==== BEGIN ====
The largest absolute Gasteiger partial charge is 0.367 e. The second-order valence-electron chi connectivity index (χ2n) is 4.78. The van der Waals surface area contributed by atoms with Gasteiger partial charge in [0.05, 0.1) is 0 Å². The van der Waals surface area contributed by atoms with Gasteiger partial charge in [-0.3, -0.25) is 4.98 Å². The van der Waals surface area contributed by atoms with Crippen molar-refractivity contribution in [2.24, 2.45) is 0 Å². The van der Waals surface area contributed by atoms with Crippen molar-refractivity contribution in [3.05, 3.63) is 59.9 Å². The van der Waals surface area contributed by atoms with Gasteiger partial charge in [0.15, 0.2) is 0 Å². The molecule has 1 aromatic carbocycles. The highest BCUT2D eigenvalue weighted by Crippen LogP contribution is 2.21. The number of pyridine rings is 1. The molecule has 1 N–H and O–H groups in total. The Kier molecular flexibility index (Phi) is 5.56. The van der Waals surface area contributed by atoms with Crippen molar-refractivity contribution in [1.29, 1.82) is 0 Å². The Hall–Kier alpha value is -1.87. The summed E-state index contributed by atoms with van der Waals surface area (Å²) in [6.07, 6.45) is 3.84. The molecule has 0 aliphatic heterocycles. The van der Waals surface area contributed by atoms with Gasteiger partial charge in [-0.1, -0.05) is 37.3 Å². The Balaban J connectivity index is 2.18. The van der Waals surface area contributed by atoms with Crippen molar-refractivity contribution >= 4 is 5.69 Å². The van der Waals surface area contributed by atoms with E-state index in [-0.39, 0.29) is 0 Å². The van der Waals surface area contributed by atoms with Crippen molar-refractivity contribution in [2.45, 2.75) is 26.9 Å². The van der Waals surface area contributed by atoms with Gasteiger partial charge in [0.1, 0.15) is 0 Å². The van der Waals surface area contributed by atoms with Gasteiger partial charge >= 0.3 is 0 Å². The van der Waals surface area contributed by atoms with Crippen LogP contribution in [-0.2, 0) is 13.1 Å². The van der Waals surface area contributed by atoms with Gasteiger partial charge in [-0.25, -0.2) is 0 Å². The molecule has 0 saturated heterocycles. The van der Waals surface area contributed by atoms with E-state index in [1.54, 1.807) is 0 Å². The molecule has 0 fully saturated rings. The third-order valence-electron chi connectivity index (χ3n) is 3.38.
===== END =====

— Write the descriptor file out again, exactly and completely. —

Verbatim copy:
The largest absolute Gasteiger partial charge is 0.367 e. The second-order valence-electron chi connectivity index (χ2n) is 4.78. The van der Waals surface area contributed by atoms with Gasteiger partial charge in [0.05, 0.1) is 0 Å². The van der Waals surface area contributed by atoms with Gasteiger partial charge in [-0.3, -0.25) is 4.98 Å². The van der Waals surface area contributed by atoms with Crippen molar-refractivity contribution in [2.24, 2.45) is 0 Å². The van der Waals surface area contributed by atoms with Crippen molar-refractivity contribution in [3.05, 3.63) is 59.9 Å². The van der Waals surface area contributed by atoms with Gasteiger partial charge in [0.15, 0.2) is 0 Å². The molecule has 1 aromatic carbocycles. The highest BCUT2D eigenvalue weighted by Crippen LogP contribution is 2.21. The number of pyridine rings is 1. The molecule has 1 N–H and O–H groups in total. The Kier molecular flexibility index (Phi) is 5.56. The van der Waals surface area contributed by atoms with Crippen molar-refractivity contribution in [1.29, 1.82) is 0 Å². The Hall–Kier alpha value is -1.87. The summed E-state index contributed by atoms with van der Waals surface area (Å²) in [6.07, 6.45) is 3.84. The molecule has 0 aliphatic heterocycles. The van der Waals surface area contributed by atoms with Gasteiger partial charge in [-0.1, -0.05) is 37.3 Å². The Balaban J connectivity index is 2.18. The van der Waals surface area contributed by atoms with Crippen molar-refractivity contribution >= 4 is 5.69 Å². The van der Waals surface area contributed by atoms with E-state index in [-0.39, 0.29) is 0 Å². The van der Waals surface area contributed by atoms with Crippen molar-refractivity contribution in [2.45, 2.75) is 26.9 Å². The van der Waals surface area contributed by atoms with Gasteiger partial charge in [0.1, 0.15) is 0 Å². The van der Waals surface area contributed by atoms with Gasteiger partial charge >= 0.3 is 0 Å². The van der Waals surface area contributed by atoms with Crippen LogP contribution in [-0.2, 0) is 13.1 Å². The van der Waals surface area contributed by atoms with Gasteiger partial charge in [-0.25, -0.2) is 0 Å². The molecule has 0 saturated heterocycles. The van der Waals surface area contributed by atoms with E-state index in [1.54, 1.807) is 0 Å². The molecule has 0 fully saturated rings. The third-order valence-electron chi connectivity index (χ3n) is 3.38.